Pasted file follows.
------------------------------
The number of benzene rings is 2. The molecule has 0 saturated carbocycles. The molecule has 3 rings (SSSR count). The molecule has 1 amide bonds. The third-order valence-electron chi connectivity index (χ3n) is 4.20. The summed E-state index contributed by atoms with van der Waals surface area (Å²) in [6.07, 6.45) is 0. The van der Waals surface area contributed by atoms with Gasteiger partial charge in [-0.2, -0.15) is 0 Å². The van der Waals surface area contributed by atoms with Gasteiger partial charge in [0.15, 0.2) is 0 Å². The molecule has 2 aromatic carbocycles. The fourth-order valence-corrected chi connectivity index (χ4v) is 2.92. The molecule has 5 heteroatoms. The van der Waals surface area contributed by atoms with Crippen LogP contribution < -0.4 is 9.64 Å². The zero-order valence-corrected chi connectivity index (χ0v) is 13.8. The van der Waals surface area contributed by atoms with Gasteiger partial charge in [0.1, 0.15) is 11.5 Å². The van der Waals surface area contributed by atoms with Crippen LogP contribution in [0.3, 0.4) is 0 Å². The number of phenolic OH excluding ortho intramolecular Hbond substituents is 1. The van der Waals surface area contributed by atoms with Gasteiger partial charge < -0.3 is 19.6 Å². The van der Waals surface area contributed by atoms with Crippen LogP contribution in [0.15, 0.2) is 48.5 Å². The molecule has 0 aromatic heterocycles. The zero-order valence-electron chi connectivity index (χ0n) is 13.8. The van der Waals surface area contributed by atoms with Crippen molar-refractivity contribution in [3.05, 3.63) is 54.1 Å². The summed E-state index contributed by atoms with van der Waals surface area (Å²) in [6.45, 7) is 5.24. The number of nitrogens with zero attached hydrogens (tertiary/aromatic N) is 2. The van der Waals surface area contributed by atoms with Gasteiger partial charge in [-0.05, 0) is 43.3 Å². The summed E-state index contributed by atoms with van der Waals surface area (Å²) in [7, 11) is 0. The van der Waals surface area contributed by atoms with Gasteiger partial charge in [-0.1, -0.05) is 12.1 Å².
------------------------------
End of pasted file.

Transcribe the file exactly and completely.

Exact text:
The number of benzene rings is 2. The molecule has 0 saturated carbocycles. The molecule has 3 rings (SSSR count). The molecule has 1 amide bonds. The third-order valence-electron chi connectivity index (χ3n) is 4.20. The summed E-state index contributed by atoms with van der Waals surface area (Å²) in [6.07, 6.45) is 0. The van der Waals surface area contributed by atoms with Gasteiger partial charge in [-0.2, -0.15) is 0 Å². The van der Waals surface area contributed by atoms with Gasteiger partial charge in [0.15, 0.2) is 0 Å². The molecule has 2 aromatic carbocycles. The fourth-order valence-corrected chi connectivity index (χ4v) is 2.92. The molecule has 5 heteroatoms. The van der Waals surface area contributed by atoms with Crippen LogP contribution < -0.4 is 9.64 Å². The zero-order valence-corrected chi connectivity index (χ0v) is 13.8. The van der Waals surface area contributed by atoms with Gasteiger partial charge in [0.1, 0.15) is 11.5 Å². The van der Waals surface area contributed by atoms with Crippen LogP contribution in [0.3, 0.4) is 0 Å². The number of phenolic OH excluding ortho intramolecular Hbond substituents is 1. The van der Waals surface area contributed by atoms with Gasteiger partial charge < -0.3 is 19.6 Å². The van der Waals surface area contributed by atoms with Crippen LogP contribution in [0.15, 0.2) is 48.5 Å². The molecule has 0 aromatic heterocycles. The zero-order valence-electron chi connectivity index (χ0n) is 13.8. The van der Waals surface area contributed by atoms with Crippen molar-refractivity contribution in [3.05, 3.63) is 54.1 Å². The summed E-state index contributed by atoms with van der Waals surface area (Å²) in [6.45, 7) is 5.24. The number of nitrogens with zero attached hydrogens (tertiary/aromatic N) is 2. The van der Waals surface area contributed by atoms with Gasteiger partial charge in [-0.05, 0) is 43.3 Å². The summed E-state index contributed by atoms with van der Waals surface area (Å²) in [7, 11) is 0. The van der Waals surface area contributed by atoms with Gasteiger partial charge in [-0.1, -0.05) is 12.1 Å².